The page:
Looking at job descriptions again ... the question that is circling in my head is ....

what's Product Content Projects and Illumina Concierge Service projects?
Sounds POSH ....


https://www.linkedin.com/jobs2/view/83031616?trk=job_view_company_other_jobs

All About You 

Position Summary: 

As a Bioinformatics Scientist in the Product Content group of the Life Science and Applied Markets Business Unit, you will play an integral role in enabling custom genomics solutions for Illumina customers. Primary responsibilities will include providing bioinformatics support to commercial teams, customers, and within the Product Content group.

Tasks and Responsibilities: 
  • Support sales and marketing teams by providing bioinformatics analysis of sequencing and array content for pre-sale activities.
  • Provide bioinformatics support to Product Content Project managers to assist with Illumina Concierge Service projects
  • Create and maintain an internal bioinformatics tools repository with documentation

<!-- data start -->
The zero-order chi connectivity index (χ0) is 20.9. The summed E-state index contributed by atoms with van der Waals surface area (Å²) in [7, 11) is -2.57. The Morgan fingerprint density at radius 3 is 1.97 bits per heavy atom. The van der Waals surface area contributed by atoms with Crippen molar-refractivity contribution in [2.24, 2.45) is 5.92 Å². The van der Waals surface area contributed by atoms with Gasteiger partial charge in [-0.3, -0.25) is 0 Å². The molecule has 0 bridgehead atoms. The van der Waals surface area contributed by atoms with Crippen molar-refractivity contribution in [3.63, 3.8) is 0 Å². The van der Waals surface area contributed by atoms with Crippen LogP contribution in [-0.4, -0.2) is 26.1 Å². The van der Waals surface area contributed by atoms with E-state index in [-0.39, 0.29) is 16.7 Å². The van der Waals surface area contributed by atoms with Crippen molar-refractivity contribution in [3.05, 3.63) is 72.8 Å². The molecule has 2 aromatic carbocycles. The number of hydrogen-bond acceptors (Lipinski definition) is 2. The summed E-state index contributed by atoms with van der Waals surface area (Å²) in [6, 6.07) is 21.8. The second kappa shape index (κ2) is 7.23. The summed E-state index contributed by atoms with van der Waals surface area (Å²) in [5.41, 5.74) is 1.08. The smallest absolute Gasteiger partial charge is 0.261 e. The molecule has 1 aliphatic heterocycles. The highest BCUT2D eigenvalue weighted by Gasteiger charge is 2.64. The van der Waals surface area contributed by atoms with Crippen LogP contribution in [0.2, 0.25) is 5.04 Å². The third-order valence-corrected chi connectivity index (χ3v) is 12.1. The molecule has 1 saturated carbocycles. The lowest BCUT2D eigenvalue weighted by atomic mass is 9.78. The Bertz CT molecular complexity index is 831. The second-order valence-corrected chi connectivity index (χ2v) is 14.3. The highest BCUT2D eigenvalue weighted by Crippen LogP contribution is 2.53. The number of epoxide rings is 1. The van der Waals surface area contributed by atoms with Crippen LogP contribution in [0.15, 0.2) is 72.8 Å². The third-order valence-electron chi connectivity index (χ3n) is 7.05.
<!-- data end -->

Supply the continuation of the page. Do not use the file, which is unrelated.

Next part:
• Generate summary statistics for new custom panels for use by sales and marketing teams
  • Create workflows to perform routine analyses
Requirements: 

We seek demonstrated accomplishment in some or all of the following skills:
  • Familiarity with linux and command line driven analysis tools
  • Ability to create workflows using bash scripting, perl, python, C++ or R
  • Experience with HPC Linux clusters and similar large systems
  • Next Gen sequencing technology, tool usage, and data analysis
  • Microarray technology, tool usage, and data analysis
  • Understanding & familiarity with public genetic databases and methods to find and extract data from the databases (NCBI, UCSC, ENSEMBL, ENCODE, 1000genomes, NHGRI)